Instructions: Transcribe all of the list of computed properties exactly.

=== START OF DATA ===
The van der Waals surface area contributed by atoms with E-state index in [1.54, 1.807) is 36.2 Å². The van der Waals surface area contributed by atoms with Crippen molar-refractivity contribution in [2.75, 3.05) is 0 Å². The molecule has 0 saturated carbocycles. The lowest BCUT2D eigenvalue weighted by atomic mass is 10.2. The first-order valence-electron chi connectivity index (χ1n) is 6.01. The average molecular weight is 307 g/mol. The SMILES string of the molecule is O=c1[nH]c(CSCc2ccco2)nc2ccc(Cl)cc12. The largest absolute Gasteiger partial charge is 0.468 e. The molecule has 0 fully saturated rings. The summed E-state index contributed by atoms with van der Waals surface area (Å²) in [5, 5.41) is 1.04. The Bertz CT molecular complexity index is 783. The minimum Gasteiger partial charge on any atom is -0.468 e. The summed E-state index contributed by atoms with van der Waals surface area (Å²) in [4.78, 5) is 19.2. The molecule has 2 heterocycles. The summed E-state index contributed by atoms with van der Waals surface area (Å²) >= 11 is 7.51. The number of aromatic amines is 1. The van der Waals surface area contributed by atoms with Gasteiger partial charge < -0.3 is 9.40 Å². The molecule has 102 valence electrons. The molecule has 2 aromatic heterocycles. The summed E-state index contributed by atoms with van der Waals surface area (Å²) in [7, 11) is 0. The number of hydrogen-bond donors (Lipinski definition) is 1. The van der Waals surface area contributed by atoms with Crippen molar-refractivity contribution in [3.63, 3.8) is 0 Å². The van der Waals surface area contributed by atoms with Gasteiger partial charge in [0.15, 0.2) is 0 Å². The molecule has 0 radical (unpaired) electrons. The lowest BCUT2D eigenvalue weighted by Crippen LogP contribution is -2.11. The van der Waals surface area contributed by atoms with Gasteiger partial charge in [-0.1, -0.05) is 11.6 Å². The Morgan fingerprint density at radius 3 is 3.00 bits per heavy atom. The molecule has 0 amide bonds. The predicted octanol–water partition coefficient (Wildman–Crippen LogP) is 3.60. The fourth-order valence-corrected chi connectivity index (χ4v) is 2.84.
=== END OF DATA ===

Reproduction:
The van der Waals surface area contributed by atoms with E-state index in [1.54, 1.807) is 36.2 Å². The van der Waals surface area contributed by atoms with Crippen molar-refractivity contribution in [2.75, 3.05) is 0 Å². The molecule has 0 saturated carbocycles. The lowest BCUT2D eigenvalue weighted by atomic mass is 10.2. The first-order valence-electron chi connectivity index (χ1n) is 6.01. The average molecular weight is 307 g/mol. The SMILES string of the molecule is O=c1[nH]c(CSCc2ccco2)nc2ccc(Cl)cc12. The largest absolute Gasteiger partial charge is 0.468 e. The molecule has 0 fully saturated rings. The summed E-state index contributed by atoms with van der Waals surface area (Å²) in [5, 5.41) is 1.04. The Bertz CT molecular complexity index is 783. The minimum Gasteiger partial charge on any atom is -0.468 e. The summed E-state index contributed by atoms with van der Waals surface area (Å²) in [4.78, 5) is 19.2. The molecule has 2 heterocycles. The summed E-state index contributed by atoms with van der Waals surface area (Å²) >= 11 is 7.51. The number of aromatic amines is 1. The van der Waals surface area contributed by atoms with Gasteiger partial charge < -0.3 is 9.40 Å². The molecule has 102 valence electrons. The molecule has 2 aromatic heterocycles. The summed E-state index contributed by atoms with van der Waals surface area (Å²) in [7, 11) is 0. The number of hydrogen-bond donors (Lipinski definition) is 1. The van der Waals surface area contributed by atoms with Crippen molar-refractivity contribution in [3.63, 3.8) is 0 Å². The van der Waals surface area contributed by atoms with Gasteiger partial charge in [0.15, 0.2) is 0 Å². The molecule has 0 radical (unpaired) electrons. The lowest BCUT2D eigenvalue weighted by Crippen LogP contribution is -2.11. The van der Waals surface area contributed by atoms with Gasteiger partial charge in [-0.1, -0.05) is 11.6 Å². The Morgan fingerprint density at radius 3 is 3.00 bits per heavy atom. The molecule has 0 amide bonds. The predicted octanol–water partition coefficient (Wildman–Crippen LogP) is 3.60. The fourth-order valence-corrected chi connectivity index (χ4v) is 2.84.